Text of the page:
Reading for pleasure at 15 is a top predictor for academic & life success. (Renaissance)
Patricia Greenfield, distinguished professor of psychology at UCLA, analyzed more than 50 studies on learning and points out that reading for pleasure among young people has decreased in recent decades, which is problematic because “studies show that reading develops imagination, induction, reflection and critical thinking, as well as vocabulary…in a way that visual media such as video games and television do not.” (TIME)
Between kindergarten and twelfth grade students with an average daily reading time of 30+ minutes are projected to encounter 13.7 million words. At graduation, their peers who averaged less than 15 minutes of reading per day are likely to be exposed to only 1.5 million words. The difference is more than 12 million words. (Renaissance)
See also: Proust and the Squid: The Story and Science of the Reading Brain by Maryanne Wolf
“Children not only learn to read more quickly when they first learn to write by hand, but they also remain better able to generate ideas and retain information. In other words, it’s not just what we write that matters — but how.” (NY Times)
According to a study conducted by the University of Washington, learning to print, write in cursive, and type on a keyboard all contribute to brain development in students. But instruction in cursive writing in particular seems to produce the greatest neurological effects.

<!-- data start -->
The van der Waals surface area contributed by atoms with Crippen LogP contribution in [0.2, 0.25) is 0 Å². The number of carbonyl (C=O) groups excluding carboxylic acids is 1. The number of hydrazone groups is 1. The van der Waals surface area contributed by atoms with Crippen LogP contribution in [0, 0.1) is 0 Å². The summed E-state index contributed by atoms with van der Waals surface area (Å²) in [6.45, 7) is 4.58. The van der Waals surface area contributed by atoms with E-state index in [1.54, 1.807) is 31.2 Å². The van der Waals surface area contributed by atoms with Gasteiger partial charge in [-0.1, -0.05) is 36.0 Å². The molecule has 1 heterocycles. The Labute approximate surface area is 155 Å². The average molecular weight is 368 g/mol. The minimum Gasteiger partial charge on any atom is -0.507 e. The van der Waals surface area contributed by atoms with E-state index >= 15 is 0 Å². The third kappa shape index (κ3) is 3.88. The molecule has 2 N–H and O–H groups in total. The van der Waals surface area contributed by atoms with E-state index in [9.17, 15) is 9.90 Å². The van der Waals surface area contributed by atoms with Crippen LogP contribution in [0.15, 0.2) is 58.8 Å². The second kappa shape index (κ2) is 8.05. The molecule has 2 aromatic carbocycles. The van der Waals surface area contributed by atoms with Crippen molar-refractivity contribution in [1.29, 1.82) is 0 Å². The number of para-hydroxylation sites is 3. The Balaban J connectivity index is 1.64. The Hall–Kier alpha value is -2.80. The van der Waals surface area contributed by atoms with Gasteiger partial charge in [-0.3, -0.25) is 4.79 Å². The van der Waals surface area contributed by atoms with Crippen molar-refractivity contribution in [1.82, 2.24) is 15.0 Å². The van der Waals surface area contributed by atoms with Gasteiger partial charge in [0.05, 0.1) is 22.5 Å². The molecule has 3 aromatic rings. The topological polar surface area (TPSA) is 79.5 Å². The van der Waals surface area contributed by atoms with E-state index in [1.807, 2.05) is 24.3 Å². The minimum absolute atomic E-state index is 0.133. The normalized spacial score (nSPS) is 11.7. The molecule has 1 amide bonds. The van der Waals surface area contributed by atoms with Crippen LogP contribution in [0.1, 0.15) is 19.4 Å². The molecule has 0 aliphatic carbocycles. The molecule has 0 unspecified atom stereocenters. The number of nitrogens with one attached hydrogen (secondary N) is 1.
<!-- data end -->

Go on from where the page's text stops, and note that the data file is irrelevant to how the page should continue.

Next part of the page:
The key difference is that cursive writing stimulates brain synapses and the synchronicity between both sides of the brain, unlike printing or typing. William Klemm, senior professor of neuroscience at Texas A&M University, states, “Handwriting (cursive writing) dynamically engages widespread areas of both cerebral hemispheres.” He references brain scans taken during handwriting that show activation of extensive regions of the brain involved in thinking, language, and working memory.
Handwriting expert Jeanette Farmer provides a strong argument for setting aside time for cursive instruction. “Handwriting has a physiological/psychological link in the brain,” she states. “This link is so strong that nothing else done in the classroom can begin to compare with the powerful impact that repetitively manipulating the thumb and fingers over time has on the young brain.” (We Are Teachers)